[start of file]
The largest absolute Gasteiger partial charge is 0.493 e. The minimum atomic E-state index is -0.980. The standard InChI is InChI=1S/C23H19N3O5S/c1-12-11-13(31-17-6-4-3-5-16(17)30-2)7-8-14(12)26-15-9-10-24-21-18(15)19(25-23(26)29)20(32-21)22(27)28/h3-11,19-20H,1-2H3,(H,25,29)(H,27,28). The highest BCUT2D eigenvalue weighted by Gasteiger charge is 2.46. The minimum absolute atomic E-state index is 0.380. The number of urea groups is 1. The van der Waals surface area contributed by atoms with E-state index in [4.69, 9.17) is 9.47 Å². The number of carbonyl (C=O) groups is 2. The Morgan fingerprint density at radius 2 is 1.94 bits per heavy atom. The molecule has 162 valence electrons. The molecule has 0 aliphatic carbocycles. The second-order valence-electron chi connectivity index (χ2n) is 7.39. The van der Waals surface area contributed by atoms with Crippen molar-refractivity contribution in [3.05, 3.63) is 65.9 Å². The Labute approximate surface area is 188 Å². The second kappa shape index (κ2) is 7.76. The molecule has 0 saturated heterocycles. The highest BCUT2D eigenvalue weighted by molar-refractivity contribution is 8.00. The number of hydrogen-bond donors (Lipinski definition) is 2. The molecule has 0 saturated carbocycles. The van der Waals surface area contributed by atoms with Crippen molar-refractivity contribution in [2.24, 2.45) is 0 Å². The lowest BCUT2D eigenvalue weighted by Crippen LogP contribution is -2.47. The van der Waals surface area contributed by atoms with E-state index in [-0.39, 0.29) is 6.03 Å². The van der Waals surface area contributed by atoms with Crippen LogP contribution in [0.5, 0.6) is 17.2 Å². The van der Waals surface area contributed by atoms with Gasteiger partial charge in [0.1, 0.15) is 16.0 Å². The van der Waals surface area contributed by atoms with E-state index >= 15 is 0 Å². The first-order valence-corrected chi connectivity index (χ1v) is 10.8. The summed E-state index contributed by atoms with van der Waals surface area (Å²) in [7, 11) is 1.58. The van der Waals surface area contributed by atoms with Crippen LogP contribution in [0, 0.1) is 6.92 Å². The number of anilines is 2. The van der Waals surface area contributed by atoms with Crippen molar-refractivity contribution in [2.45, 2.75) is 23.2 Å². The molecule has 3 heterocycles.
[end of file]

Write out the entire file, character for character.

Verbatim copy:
The largest absolute Gasteiger partial charge is 0.493 e. The minimum atomic E-state index is -0.980. The standard InChI is InChI=1S/C23H19N3O5S/c1-12-11-13(31-17-6-4-3-5-16(17)30-2)7-8-14(12)26-15-9-10-24-21-18(15)19(25-23(26)29)20(32-21)22(27)28/h3-11,19-20H,1-2H3,(H,25,29)(H,27,28). The highest BCUT2D eigenvalue weighted by Gasteiger charge is 2.46. The minimum absolute atomic E-state index is 0.380. The number of urea groups is 1. The van der Waals surface area contributed by atoms with E-state index in [4.69, 9.17) is 9.47 Å². The number of carbonyl (C=O) groups is 2. The Morgan fingerprint density at radius 2 is 1.94 bits per heavy atom. The molecule has 162 valence electrons. The molecule has 0 aliphatic carbocycles. The second-order valence-electron chi connectivity index (χ2n) is 7.39. The van der Waals surface area contributed by atoms with Crippen molar-refractivity contribution in [3.05, 3.63) is 65.9 Å². The Labute approximate surface area is 188 Å². The second kappa shape index (κ2) is 7.76. The molecule has 0 saturated heterocycles. The highest BCUT2D eigenvalue weighted by molar-refractivity contribution is 8.00. The number of hydrogen-bond donors (Lipinski definition) is 2. The molecule has 0 saturated carbocycles. The van der Waals surface area contributed by atoms with Crippen molar-refractivity contribution in [2.24, 2.45) is 0 Å². The lowest BCUT2D eigenvalue weighted by Crippen LogP contribution is -2.47. The van der Waals surface area contributed by atoms with E-state index in [-0.39, 0.29) is 6.03 Å². The van der Waals surface area contributed by atoms with Crippen LogP contribution in [0.5, 0.6) is 17.2 Å². The van der Waals surface area contributed by atoms with Gasteiger partial charge in [0.1, 0.15) is 16.0 Å². The van der Waals surface area contributed by atoms with E-state index >= 15 is 0 Å². The first-order valence-corrected chi connectivity index (χ1v) is 10.8. The summed E-state index contributed by atoms with van der Waals surface area (Å²) in [7, 11) is 1.58. The van der Waals surface area contributed by atoms with Crippen LogP contribution in [0, 0.1) is 6.92 Å². The number of anilines is 2. The van der Waals surface area contributed by atoms with Crippen molar-refractivity contribution in [2.45, 2.75) is 23.2 Å². The molecule has 3 heterocycles.